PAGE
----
“No, I am not. I belong to the Everglades Club.” I knew the Everglades Club. It was housed in a formidable building, also designed by Palm Beach god Mizner, at the end of Worth Avenue, with a huge parking lot, tennis courts, and an immense expanse of lawn and golf carts.

“Well, that’s a relief at least. I assume I can go to lunch there?”

“I’ll check into it. If you can’t, we will fight that.”

My newly cultivated patina of the well-mannered lady buying playful little place-card holders at Mary Mahoney’s on Worth Avenue vanished with a blink. “Check into it? Have you been taking your children and former wife into a club that might, and probably does, in the splendid Palm Beach manner, bar Jews and never tolerate Blacks?” Knowing Conrad’s total lack of prejudice when it came to colour, creed, or diet, I thought I was on a winning wicket. I did not yet know his aunt and uncle were B and T members. Later that season, they would visit us after a game of tennis, their racquets neatly zipped up.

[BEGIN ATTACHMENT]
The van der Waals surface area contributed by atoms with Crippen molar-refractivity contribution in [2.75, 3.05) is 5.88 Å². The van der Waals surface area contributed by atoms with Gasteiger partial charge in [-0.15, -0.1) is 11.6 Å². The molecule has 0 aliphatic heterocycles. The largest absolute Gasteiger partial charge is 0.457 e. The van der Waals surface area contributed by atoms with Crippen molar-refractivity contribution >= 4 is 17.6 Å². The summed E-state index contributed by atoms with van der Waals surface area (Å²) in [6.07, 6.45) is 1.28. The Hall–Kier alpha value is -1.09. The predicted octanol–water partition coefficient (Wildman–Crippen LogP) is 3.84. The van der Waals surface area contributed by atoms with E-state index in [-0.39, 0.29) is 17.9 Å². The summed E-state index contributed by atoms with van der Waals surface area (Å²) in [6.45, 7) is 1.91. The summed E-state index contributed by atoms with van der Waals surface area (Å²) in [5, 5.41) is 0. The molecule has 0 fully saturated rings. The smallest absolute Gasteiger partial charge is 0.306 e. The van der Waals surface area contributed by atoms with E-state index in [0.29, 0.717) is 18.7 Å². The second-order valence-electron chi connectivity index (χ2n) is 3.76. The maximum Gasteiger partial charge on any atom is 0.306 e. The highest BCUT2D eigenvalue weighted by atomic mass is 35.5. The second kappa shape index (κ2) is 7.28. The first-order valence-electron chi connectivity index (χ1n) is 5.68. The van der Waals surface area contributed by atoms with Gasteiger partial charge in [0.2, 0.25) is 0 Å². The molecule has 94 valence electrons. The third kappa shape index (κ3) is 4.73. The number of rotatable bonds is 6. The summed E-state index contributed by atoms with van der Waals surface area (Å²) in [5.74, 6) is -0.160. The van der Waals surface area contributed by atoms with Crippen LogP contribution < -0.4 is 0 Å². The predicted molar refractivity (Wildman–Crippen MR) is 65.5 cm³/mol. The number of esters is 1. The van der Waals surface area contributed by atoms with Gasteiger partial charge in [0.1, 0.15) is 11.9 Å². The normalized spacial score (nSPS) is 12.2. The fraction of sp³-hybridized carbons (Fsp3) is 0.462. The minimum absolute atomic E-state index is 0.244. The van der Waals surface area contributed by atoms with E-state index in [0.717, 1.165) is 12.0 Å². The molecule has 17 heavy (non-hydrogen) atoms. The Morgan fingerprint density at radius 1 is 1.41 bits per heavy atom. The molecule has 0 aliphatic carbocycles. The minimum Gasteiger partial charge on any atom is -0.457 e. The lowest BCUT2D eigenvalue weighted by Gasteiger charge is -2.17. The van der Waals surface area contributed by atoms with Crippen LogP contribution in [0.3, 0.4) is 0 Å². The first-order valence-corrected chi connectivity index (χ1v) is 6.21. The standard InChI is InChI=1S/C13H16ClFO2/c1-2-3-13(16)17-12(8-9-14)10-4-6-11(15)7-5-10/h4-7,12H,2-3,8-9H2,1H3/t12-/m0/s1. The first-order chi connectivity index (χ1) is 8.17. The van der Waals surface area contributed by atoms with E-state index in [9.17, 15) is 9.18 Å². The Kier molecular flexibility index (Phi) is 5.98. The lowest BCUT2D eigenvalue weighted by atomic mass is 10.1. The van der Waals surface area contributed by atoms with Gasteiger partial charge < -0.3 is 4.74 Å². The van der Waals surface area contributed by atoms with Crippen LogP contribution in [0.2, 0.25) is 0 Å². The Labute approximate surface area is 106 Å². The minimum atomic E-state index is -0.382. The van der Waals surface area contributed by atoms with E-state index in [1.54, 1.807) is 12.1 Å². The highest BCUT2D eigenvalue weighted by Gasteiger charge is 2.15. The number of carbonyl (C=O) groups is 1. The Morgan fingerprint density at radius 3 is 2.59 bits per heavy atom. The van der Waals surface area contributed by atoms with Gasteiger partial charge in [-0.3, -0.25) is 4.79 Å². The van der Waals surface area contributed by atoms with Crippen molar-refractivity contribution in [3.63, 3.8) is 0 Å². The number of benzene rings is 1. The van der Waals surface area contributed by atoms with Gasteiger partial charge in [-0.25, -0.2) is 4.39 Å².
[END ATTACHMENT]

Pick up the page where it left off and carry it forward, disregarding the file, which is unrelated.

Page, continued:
“Why did you leave?” asked Conrad, puzzled at my disappearance as his elderly relatives sipped cool drinks.

“I didn’t want to contaminate them.”

His reply was perfectly reasonable from his point of view: “They are old people who would be horrified to know how you felt. Most people don’t have a preoccupation with Jews like you.” This was in fact a rational answer, but then most people aren’t Jews. Conrad didn’t seem to think anything was amiss. If his club was prejudiced, he would change it. “There’s a very nice Jewish golf and tennis club,” he said. “I go there often. And there’s the Beach Club. Anyone can join it. Furthermore, there’s a synagogue on North County Road. A very large building.”